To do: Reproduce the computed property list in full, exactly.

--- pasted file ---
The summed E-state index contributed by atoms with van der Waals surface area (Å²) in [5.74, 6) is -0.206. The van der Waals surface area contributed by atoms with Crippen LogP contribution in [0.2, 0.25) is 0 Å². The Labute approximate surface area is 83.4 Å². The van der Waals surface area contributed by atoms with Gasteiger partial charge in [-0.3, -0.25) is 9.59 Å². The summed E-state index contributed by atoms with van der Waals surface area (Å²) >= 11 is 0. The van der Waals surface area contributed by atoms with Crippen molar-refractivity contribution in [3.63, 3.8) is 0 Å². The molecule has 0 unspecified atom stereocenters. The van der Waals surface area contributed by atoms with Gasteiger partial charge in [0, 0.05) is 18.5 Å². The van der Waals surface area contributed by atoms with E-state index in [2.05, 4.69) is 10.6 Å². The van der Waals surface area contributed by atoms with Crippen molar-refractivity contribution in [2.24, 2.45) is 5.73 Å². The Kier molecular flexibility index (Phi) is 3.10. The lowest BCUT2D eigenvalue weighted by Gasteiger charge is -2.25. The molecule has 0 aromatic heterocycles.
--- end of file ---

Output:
The summed E-state index contributed by atoms with van der Waals surface area (Å²) in [5.74, 6) is -0.206. The van der Waals surface area contributed by atoms with Crippen LogP contribution in [0.2, 0.25) is 0 Å². The Labute approximate surface area is 83.4 Å². The van der Waals surface area contributed by atoms with Gasteiger partial charge in [-0.3, -0.25) is 9.59 Å². The summed E-state index contributed by atoms with van der Waals surface area (Å²) >= 11 is 0. The van der Waals surface area contributed by atoms with Crippen molar-refractivity contribution in [3.63, 3.8) is 0 Å². The molecule has 0 unspecified atom stereocenters. The van der Waals surface area contributed by atoms with Gasteiger partial charge in [0, 0.05) is 18.5 Å². The van der Waals surface area contributed by atoms with E-state index in [2.05, 4.69) is 10.6 Å². The van der Waals surface area contributed by atoms with Crippen molar-refractivity contribution in [2.24, 2.45) is 5.73 Å². The Kier molecular flexibility index (Phi) is 3.10. The lowest BCUT2D eigenvalue weighted by Gasteiger charge is -2.25. The molecule has 0 aromatic heterocycles.